10 years ago when my daughter was born via c-section, it was the first time I had ever experienced major surgery. During the surgery, although I was awake, the medicine they gave me left me completely numb so that I didn’t feel any pain. My daughter was born on an evening, and the following morning at 8 a.m, the nurse came to my room and said I needed to get out of bed and walk. By then the epidural had worn off, and I was in the worst pain I had every felt in my life. I looked at the nurse like she was crazy. I could barely move while laying in the hospital bed, much less get up out of bed and walk. The nurse wouldn’t relent and I begrudgingly got up out of bed and walked to the bathroom one painful step at a time. But something interesting happened a few hours later. The pain started to lessen. I was told that although I was in excruciating pain, the only way for my body to begin healing was to get up and start moving. I had to push through the pain so that I could start to heal and actually begin to feel better.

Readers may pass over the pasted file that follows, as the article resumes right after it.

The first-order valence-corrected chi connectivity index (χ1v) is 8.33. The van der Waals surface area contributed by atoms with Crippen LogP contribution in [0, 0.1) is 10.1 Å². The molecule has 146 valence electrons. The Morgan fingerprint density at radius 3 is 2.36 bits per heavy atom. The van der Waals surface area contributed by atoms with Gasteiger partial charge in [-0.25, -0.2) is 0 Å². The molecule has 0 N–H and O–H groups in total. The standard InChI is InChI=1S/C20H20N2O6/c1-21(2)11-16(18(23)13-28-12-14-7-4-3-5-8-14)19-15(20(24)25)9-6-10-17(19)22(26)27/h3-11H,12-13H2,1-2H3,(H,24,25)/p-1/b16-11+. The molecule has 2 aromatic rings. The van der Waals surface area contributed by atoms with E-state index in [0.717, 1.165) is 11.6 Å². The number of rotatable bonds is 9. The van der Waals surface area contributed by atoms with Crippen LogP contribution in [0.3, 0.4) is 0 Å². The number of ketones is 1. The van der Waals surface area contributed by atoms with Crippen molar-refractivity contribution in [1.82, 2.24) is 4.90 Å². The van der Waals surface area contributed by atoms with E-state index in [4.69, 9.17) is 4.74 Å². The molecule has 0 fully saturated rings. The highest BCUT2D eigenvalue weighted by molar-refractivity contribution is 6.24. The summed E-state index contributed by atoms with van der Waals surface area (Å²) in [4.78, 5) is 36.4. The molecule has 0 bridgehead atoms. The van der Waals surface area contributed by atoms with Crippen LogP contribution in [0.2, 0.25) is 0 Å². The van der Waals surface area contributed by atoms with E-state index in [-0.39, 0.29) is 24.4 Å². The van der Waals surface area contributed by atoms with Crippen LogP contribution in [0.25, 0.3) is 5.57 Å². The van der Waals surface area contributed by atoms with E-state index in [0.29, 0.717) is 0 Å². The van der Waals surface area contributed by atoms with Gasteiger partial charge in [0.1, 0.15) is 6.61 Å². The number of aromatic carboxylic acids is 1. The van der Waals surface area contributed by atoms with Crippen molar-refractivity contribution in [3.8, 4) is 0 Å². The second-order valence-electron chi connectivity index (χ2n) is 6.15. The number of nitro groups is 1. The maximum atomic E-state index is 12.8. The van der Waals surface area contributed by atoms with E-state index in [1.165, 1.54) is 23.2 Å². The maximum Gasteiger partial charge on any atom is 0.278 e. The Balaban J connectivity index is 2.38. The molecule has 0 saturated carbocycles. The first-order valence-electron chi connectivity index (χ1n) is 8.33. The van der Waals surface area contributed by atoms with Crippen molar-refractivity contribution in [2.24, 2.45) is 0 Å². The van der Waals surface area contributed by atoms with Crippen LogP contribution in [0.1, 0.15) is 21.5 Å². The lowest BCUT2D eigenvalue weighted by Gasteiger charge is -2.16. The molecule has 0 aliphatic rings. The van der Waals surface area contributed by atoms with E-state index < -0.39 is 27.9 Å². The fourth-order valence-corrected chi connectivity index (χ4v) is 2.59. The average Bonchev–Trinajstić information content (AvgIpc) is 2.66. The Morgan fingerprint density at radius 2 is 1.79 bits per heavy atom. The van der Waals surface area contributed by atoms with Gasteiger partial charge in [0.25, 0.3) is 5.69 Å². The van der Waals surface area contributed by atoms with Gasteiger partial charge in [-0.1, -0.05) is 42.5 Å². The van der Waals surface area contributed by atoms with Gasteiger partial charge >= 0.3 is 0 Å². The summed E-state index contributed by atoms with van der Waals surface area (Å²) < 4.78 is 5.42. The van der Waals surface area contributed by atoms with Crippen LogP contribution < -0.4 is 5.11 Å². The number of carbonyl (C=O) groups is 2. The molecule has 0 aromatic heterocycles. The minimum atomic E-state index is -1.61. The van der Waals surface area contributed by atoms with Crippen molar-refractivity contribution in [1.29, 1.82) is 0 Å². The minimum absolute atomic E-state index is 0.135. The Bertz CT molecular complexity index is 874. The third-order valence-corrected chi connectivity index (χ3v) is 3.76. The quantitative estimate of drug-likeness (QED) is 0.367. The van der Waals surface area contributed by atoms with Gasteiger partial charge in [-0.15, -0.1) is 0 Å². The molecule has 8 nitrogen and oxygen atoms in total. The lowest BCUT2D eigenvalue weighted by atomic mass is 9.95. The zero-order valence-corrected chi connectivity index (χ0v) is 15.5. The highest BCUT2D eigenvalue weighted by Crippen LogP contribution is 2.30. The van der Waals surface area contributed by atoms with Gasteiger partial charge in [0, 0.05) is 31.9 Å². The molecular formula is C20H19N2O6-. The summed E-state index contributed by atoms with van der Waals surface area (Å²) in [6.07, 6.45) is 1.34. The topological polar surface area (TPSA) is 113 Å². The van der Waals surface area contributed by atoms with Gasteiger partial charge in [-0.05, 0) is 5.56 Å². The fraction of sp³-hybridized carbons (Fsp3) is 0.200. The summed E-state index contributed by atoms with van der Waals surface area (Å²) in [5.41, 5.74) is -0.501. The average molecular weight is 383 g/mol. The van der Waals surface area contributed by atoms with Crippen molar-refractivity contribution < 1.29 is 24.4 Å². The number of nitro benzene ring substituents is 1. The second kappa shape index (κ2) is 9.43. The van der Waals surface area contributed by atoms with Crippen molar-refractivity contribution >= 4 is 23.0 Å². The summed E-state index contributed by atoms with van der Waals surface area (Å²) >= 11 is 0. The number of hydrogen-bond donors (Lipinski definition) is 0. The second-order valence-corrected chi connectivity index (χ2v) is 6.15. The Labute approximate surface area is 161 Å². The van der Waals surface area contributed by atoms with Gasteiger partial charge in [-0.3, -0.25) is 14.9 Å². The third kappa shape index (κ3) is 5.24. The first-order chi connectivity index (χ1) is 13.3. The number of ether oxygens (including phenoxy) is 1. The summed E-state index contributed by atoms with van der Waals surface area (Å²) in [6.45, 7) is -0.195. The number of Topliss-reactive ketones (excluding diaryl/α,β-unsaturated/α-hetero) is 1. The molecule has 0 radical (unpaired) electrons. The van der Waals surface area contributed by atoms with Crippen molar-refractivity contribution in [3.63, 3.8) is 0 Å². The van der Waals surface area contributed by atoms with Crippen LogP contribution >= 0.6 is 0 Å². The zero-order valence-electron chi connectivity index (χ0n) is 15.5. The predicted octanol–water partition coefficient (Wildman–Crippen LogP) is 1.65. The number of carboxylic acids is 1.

In Christine Caine’s book “Unashamed”, she recounts the story of her own healing process after tearing the ACL in her knee. She said that her physical therapist told her that her healing would be “quick or slow, complete or partial, based on her willingness to embrace the pain of recovery” Sometimes we have to decide that we’re willing to accept the pain it’s going to take to get better, so that we can actually experience healing.
These stories remind me of the pain that many of us carry deep inside. It could have come from a traumatic experience from our childhood, or from something someone said that wounded our heart, or even guilt and pain brought on by something we have caused. But instead of facing the pain and pushing through it, it’s so much easier to medicate the pain with drugs, alcohol, food, or even keeping ourselves so busy that we don’t have time to feel the pain. But in order to experience complete healing, we have to allow our hearts to revisit those painful memories and allow God into those hurt and broken places, so that He can bring us real healing and freedom. This might mean that you need to talk to a Christian counselor, or a trusted friend, or someone in ministry who is trained to help you with this. But don’t let the shame and the pain that you carry deep in your heart, keep you from the life that God has for you. He loves you. He wants to heal you. And He wants to use your story to help set others free. ~ Vijoy